Students often think of an internship as just another college requirement. However, there are many hidden opportunities within an internship.
For one, it is surprisingly easy to launch a career using an internship. These days, more companies are treating internship programs as extended job interviews for permanent positions. In the United States, a survey conducted by the National Association of Colleges and Employers revealed that during the 2002-03 academic year, employers converted more than 38% of their interns into full-time hires.
Even for students who don't think they will enter the corporate realm, interning with a corporate lab or office can provide lots of good experiences.
"The benefit for students is obvious," says Javier Hernandez-Andres, an associate professor at Universidad de Granada, Spain. "They get enrolled in research projects at the universities or in collaboration with companies, they are able to feel the atmosphere of a research group, and they get an experience that will be essential for future jobs."
It is also possible to make the internship work towards graduation by selecting master's thesis topics that involve the participation of companies. "In fact, the topics covered are not very different from those studied in academic laboratories," says SPIE Fellow Henri-Jean Drouhin, director of studies at the École Polytechnique in France.
"Last year, for semiconductor physics, one quarter of the internships were performed in an industrial laboratory," Drouhin says of his students.
Hernandez-Andres explains that the topics covered during an internship will be more applied than the basic research normally conducted at universities. "Also, students will have more opportunities to find a job in this company after completing the master thesis," he says.
María Yzuel, 2009 SPIE President and a professor at Universidad Autonóma de Barcelona, Spain, says that students' opinions about their experiences with internships are good. "Sometimes they are able to get a job either in the same company or in a related one," she says.
Drouhin concurs with Yzuel, citing several Ecole Polytechnique students who were able to continue on at the IBM Almaden Research Center in San Jose, CA. "Our students highly appreciate these internships, which constitute a unique opportunity to perform research at an international level," Drouhin says.
There are also benefits for universities to provide and coordinate internships. Companies who coordinate with universities can pick and choose who interns with them.
For non-industrial labs such as at universities, "It is nice to have former students in our research groups working together," Hernandez-Andres says. "We know them already so they are not new staff in the groups. We don't have to break the ice."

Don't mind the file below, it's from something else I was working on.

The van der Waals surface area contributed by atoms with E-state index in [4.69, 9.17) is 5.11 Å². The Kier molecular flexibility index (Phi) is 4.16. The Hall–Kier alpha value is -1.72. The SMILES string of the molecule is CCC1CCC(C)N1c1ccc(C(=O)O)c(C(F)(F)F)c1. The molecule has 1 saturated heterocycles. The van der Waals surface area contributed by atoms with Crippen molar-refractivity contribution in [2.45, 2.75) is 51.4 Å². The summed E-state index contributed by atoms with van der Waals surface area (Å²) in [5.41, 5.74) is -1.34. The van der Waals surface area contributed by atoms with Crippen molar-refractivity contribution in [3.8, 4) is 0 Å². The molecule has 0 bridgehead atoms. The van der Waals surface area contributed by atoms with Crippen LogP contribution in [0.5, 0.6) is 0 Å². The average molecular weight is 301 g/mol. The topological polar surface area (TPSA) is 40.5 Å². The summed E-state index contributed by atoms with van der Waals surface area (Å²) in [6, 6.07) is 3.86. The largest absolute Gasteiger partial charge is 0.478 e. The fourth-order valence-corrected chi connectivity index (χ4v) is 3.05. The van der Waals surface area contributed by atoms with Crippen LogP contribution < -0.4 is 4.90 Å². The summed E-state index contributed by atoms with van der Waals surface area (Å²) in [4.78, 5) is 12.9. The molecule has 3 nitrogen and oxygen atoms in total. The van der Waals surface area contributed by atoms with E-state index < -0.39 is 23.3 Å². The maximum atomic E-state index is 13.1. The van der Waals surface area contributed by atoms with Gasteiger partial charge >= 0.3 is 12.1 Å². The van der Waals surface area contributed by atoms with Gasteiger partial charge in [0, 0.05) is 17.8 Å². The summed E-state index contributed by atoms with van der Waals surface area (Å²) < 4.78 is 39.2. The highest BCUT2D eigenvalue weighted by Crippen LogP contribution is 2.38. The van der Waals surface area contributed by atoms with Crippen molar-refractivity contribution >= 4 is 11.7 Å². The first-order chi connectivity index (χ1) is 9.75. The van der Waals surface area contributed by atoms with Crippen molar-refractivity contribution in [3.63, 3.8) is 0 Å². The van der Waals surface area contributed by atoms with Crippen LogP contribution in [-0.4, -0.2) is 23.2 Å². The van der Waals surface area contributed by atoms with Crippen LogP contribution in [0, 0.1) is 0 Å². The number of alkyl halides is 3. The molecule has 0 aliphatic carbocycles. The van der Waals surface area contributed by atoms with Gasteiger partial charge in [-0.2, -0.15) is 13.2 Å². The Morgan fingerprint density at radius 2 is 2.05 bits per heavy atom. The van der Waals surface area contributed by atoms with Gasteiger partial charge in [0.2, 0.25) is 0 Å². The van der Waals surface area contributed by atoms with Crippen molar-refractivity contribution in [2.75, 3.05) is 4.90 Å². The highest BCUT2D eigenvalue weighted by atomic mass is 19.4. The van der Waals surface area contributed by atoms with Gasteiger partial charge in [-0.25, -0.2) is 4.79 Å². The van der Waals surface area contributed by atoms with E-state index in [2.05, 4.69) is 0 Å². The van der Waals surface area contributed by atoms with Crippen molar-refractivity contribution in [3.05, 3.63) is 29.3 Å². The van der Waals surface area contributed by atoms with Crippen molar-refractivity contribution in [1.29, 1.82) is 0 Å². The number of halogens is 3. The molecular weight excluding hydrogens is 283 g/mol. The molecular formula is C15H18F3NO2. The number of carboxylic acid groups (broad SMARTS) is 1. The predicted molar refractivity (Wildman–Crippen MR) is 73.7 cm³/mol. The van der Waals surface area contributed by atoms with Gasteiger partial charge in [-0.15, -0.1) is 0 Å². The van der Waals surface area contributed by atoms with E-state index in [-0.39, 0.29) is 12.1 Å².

Coordination between industry and universities, however, can be tough. Few companies devote resources to internship programs or reaching out to nearby universities. "It is not easy to find these companies," says Hernandez-Andres.
"The challenge is to establish the needed contacts at the companies to offer the students the possibility of doing an internship," says Yzuel. She explains that some students have made the connection themselves. Reaching out to companies in this way demonstrates that the student is self-directed and takes initiative. It also opens the door for future potential interns.
EU programs and individual countries are also beginning to pitch in to connect students with opportunities to practice their skills in real-world settings.
Yzuel was part of a Photonics21 group in January to help coordinate internships and determine what businesses need. "Recently a survey has been done in the technology companies in order to know better what the expectations of the companies are. Few companies have answered, but the results, which were presented in our annual meeting in Brussels, are interesting." The results will be published at www.photonics21.org.
"Backing Young Britain" is a campaign bringing government, business, and other organizations together throughout the UK to create new training and job opportunities for young people through apprenticeships, paid jobs, mentoring, or other types of work experience. "Investing in young people is not only commercially sensible, it is also the right thing to do on many levels," writes Ian Powell, chairman, PricewaterhouseCoopers UK.
Tom Guldemont, photonics business developer at Vrije Universiteit Brussel, coordinated a workshop on entrepreneurship in photonics in January to educate undergraduates, graduate students, and post-doctoral researchers on how to connect with industry and even bring products to market. This included confidentially pitching ideas to industry leaders in the photonics industry.
Guldemont said that the goal of the workshop was to prepare researchers "for the challenges they will be confronted with when starting up a new company." Information like this is invaluable even for researchers who never intend on starting a business but hope to work with those in a non-research setting.
By strategically using an internship to work alongside optics and photonics businesses and research labs, students gain important technical on-the-job training, real-world experience which can be applied in any setting, and a lead in their search for future employment.
Strong academic performance can also be influential with some employers.
Beth Kelley is an editor for SPIE.
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